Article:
IDEAS home Printed from
MyIDEAS: Login to save this paper or follow this series

Found Money? Split-Award Statutes and Settlement of Punitive Damages Cases

  • Andrew F. Daughety


    (Department of Economics, Vanderbilt University)

  • Jennifer F. Reinganum


    (Department of Economics, Vanderbilt University)

We examine the effect of "split-award" statutes (wherein the State takes a share of a punitive damages award) on equilibrium settlements and the incentives to go to trial. We find that split-award statutes simultaneously lower settlement amounts and the likelihood of trial, as both parties act to cut out the State. We develop an analysis of the revenue that split-award statutes could generate, conditioned on the allocation of punitive damages between the plaintiff, his lawyer and the State. We determine the revenue-maximizing share and find that it is robust to variations in economic parameters and to whether the State's share is gross or net of the plaintiff's attorney's fee. One surprising result is that these statutes need not deter filings and that their use can encourage plaintiffs' attorneys to pursue weaker cases than would otherwise be brought. We discuss possible objectives for the states currently employing split-award procedures.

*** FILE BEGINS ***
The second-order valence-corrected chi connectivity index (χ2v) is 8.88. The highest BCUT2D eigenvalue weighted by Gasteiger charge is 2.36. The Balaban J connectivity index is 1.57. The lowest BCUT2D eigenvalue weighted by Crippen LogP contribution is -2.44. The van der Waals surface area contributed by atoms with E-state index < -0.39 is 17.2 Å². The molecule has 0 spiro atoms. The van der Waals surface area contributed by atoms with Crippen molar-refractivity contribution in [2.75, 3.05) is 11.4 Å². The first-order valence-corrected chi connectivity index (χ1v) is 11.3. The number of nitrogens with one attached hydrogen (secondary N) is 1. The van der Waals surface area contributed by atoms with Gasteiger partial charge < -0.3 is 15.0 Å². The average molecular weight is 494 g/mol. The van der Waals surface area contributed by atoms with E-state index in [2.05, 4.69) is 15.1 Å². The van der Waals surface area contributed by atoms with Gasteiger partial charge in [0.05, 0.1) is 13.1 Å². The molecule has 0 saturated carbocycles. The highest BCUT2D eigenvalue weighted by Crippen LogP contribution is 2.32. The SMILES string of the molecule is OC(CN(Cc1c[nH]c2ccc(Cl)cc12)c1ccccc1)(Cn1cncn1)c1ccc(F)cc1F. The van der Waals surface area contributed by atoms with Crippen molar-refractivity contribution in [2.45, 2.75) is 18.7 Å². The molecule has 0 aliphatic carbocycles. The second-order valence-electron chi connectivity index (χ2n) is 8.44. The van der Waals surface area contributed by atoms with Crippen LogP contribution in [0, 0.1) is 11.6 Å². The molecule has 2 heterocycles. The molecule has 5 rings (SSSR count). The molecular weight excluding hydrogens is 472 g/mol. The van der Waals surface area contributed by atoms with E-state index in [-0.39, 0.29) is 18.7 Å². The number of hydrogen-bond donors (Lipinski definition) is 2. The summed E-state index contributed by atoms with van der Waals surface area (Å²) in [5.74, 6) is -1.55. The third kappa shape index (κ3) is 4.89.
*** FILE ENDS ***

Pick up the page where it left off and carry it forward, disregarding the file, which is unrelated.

If you experience problems downloading a file, check if you have the proper application to view it first. In case of further problems read the IDEAS help page. Note that these files are not on the IDEAS site. Please be patient as the files may be large.

File URL:
File Function: Revised version, 2001
Download Restriction: no

Paper provided by Vanderbilt University Department of Economics in its series Vanderbilt University Department of Economics Working Papers with number 0001.

in new window

Date of creation: Jan 2000
Date of revision: Mar 2001
Handle: RePEc:van:wpaper:0001
Contact details of provider: Web page:

No references listed on IDEAS
You can help add them by filling out this form.

This item is not listed on Wikipedia, on a reading list or among the top items on IDEAS.

When requesting a correction, please mention this item's handle: RePEc:van:wpaper:0001. See general information about how to correct material in RePEc.

For technical questions regarding this item, or to correct its authors, title, abstract, bibliographic or download information, contact: (John P. Conley)

If you have authored this item and are not yet registered with RePEc, we encourage you to do it here. This allows to link your profile to this item. It also allows you to accept potential citations to this item that we are uncertain about.

If references are entirely missing, you can add them using this form.

If the full references list an item that is present in RePEc, but the system did not link to it, you can help with this form.

If you know of missing items citing this one, you can help us creating those links by adding the relevant references in the same way as above, for each refering item. If you are a registered author of this item, you may also want to check the "citations" tab in your profile, as there may be some citations waiting for confirmation.

Please note that corrections may take a couple of weeks to filter through the various RePEc services.

This information is provided to you by IDEAS at the Research Division of the Federal Reserve Bank of St. Louis using RePEc data.